6 Steps To Become a Real Estate Photographer

By Indeed Editorial Team

April 29, 2021

Photography of scenery and architecture can be artistic, enjoyable and profitable. Real estate photography is a genre of photography that, while specific and marketable, can still be creative and economically rewarding. Understanding more about real estate photography may help you decide if the career matches your skills and goals. In this article, we explain what a real estate photographer is, their job duties and how to become a real estate photographer.

What is a real estate photographer?

A real estate photographer is an artistic professional who takes favorable photos of commercial and residential property. They work with realtors who use the photos to sell properties online. Real estate photographers may also take photographs for model home builders, designers, home decorators or architects. Sometimes a photographer may choose to work with an assistant who helps with equipment and editing.

What does a real estate photographer do?

Real estate photography is more than showing up to a property and taking photos. Real estate photographers handle the pre-production and the post-production of their photos. It is their responsibility to produce flattering property photos, and that work may include pre-photo decoration and post-photo enhancement and editing. Their job duties include:

  • Staging houses, offices and other properties for photos

  • Planning a shot list of images to take

  • Photographing interior and exterior of property buildings

  • Positioning lighting as needed

  • Preparing equipment for sessions, including charging batteries, packing camera bag and clearing SD card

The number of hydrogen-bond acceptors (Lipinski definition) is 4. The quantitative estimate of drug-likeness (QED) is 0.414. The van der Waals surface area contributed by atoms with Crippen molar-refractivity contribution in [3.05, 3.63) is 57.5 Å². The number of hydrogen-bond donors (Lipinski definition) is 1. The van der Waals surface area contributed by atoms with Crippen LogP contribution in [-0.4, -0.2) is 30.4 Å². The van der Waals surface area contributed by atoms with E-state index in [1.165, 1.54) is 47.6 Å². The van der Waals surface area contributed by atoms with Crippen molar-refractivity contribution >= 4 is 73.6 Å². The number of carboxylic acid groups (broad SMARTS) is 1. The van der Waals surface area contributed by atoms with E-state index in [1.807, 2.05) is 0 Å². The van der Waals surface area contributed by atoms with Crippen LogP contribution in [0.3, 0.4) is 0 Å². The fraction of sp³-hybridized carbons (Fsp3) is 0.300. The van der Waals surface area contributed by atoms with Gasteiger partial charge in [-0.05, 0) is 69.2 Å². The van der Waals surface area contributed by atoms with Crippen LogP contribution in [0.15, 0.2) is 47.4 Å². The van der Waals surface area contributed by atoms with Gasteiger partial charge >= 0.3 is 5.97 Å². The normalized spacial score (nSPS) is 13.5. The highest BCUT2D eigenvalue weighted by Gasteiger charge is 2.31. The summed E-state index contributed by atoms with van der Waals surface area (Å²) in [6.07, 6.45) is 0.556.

• Maintaining camera and lighting equipment, which involves routine cleaning and bulb replacements

  • Editing photographs

  • Building a portfolio

  • Networking with realtors and other potential clients

How to become a real estate photographer

If you are considering a career in real estate photography, follow these steps to get started:

1. Study photography

Photographers have extensive knowledge of camera equipment, composition and lighting. They also have an artistic eye. You can develop these skills by attending college, university or art school and earning a bachelor's degree in fine arts with a focus in photography. Learning from professionals can help you understand best practices and guide you to become an expert. Having a degree may also make you more successful in your career and encourage confidence in your skills.

However, becoming a real estate photographer does not require a degree if you already have technical skills and natural talent. Some photographers are self-taught, and you can develop and improve your skills through practice.

Read more: What Can You Do With a Photography Degree?

2. Buy camera equipment

Real estate photography captures a static subject, so only basic photography gear is necessary. You can be successful with a good camera, lens, a tripod and proper lighting. Here's what to know about photography gear:

  • Cameras: Still photography, such as real estate, doesn't require an expensive camera with abundant features to produce quality photographs, so research which camera might work best for you and your budget. Two features you do need are multiple exposure bracketing and the ability to trigger a remote flash. A beginner digital single-lens reflex (DSLR) camera can provide these features and allow for interchangeable lenses, which can be helpful for shooting different-sized buildings and rooms.

  • Camera lens: A wide-angle lens allows you to fit more in the frame, which makes them ideal for real estate photography. Taking photos with a wide-angle lens makes the houses you photograph appear to be more spacious. Get a lens with a focal length between 10 and 24 millimeters or 16 and 35 millimeters for the best results.

  • Tripods: Two important features to consider when picking a tripod are its sturdiness and maximum extension height. A sturdy tripod that supports the weight of your camera body and lens gives stability as you shoot and ensures your photos don't come out blurry. Look for a tripod that reaches eye level so that you can use the camera viewfinder without bending over.